©Ivan Leroy Brown, Beegin
A close-up image of a concrete beehive.
When starting beekeeping a new bee farmer needs a hive. A hive is where the bees will live, raise new bees, keep their egg-laying queen safe and produce honey and other substances for feed. Bee colonies will also need to be transported (in their hives) from one farm to another for pollination purposes.
You can start with a used hive, make a hive yourself or buy the loose components and assemble it (a big job). Best is to buy a new hive. Most beekeepers in South Africa use the Langstroth hives, which are made of local pine wood.
Recently more hives are made from marine plywood, which is more durable than normal plywood. Concrete beehives and composite plastic hives are alternative options as they are very durable. The plastic beehives are very well designed but expensive.
Buying second-hand or used beehives may introduce diseases to your colony and it is, therefore, necessary to sterilise a used hive. The used hive components can be treated with corrosive chemicals such as hypochlorite and acetic acid or can be torched or irradiated. In South Africa, all hives are irradiated or dipped in very hot Waksol or paraffin wax to protect the wood. Take precautions when applying Waksol to the hives. Perhaps ask your local bee-keeping association for guidance.
Best Beehive for Beginners?
A beehive consists of a brood chamber on a base and has 10 wooden frames in the chamber. Each frame has a thin wax strip to assist the bees to start building their wax sheet.
On top of the brood chamber, you add a super chamber (with the lid on top) which also includes 10 frames with a small strip of wax. You can have between three and five supers per hive. Honey is harvested from these superframes.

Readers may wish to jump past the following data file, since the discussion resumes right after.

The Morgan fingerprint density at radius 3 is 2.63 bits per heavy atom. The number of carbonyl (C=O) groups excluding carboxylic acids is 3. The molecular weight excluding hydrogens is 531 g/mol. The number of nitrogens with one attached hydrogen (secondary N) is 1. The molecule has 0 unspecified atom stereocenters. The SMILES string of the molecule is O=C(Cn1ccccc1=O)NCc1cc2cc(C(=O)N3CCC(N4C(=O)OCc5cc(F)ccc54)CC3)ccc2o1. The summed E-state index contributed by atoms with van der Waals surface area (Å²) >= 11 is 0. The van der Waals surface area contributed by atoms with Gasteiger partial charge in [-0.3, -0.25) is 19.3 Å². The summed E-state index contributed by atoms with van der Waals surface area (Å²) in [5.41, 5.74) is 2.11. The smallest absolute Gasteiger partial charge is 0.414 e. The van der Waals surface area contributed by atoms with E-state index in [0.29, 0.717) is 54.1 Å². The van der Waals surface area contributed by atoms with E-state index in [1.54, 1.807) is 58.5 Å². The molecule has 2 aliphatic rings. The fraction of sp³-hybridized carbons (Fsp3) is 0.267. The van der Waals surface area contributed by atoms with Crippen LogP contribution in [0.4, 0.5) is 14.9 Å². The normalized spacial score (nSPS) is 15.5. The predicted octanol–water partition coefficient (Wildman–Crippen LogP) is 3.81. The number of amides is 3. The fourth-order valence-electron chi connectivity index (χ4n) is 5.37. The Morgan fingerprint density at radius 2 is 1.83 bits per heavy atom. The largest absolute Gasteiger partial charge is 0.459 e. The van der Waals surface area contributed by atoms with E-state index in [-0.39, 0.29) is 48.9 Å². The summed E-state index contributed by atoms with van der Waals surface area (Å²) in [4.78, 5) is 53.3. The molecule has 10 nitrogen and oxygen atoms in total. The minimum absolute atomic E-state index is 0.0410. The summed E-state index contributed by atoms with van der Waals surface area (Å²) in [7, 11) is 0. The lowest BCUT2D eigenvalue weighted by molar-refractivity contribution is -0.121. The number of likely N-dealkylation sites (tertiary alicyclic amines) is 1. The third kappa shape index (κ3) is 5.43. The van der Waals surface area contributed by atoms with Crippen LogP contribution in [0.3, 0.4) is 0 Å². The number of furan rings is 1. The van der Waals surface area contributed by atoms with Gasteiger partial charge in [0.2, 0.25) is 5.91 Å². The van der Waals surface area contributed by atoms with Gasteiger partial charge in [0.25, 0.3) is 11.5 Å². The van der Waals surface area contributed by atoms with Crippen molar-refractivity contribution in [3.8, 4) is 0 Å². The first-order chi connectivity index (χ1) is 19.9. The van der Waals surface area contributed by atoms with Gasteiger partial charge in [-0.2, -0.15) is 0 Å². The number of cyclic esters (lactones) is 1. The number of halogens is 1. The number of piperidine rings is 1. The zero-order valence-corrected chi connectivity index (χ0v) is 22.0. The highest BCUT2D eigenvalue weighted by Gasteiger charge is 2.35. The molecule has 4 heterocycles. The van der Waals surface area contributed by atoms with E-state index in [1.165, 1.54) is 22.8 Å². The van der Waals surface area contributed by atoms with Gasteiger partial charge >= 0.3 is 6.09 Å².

In order to prevent the queen bee from laying eggs in the super, you can place a queen excluder (plastic or metal) between the brood and super chambers. Worker bees - smaller than the queen - can move easily between the grids.
Sometimes pollen traps are used at the entrance of hives. These traps collect pollen from bees as they return to the hive. This pollen should be collected daily and frozen to be used later as high-protein supplementary feed for the queen and in times of food scarcity. Not all bee farmers agree with the use of pollen traps. Some feel it slows nectar collection and the movement of bees into the hive.
It is recommended that you place your hive on a stand or bricks – as long as it is off the ground. Not only is it easier on your back when you are working with the hive, but will also help prevent attacks from crawling insects and rodents. Bee equipment company Bee Ware recommends smearing old motor grease on the stand or bricks to prevent ants from attacking the hive and to not place hives on roofs. Keep the hives in 60% shade during summer.
Where to Buy Beehives?
Research where the best quality hives and beekeeping equipment can be bought or join a local association which may offer advice on the buying of hives. Also, you may be able to buy hives from experienced beekeepers. In addition, their advice and mentorship are essential for beginners. Buy beehives and other beekeeping equipment from the many bee equipment and agricultural companies that can be found in South Africa.
By Marinda Louw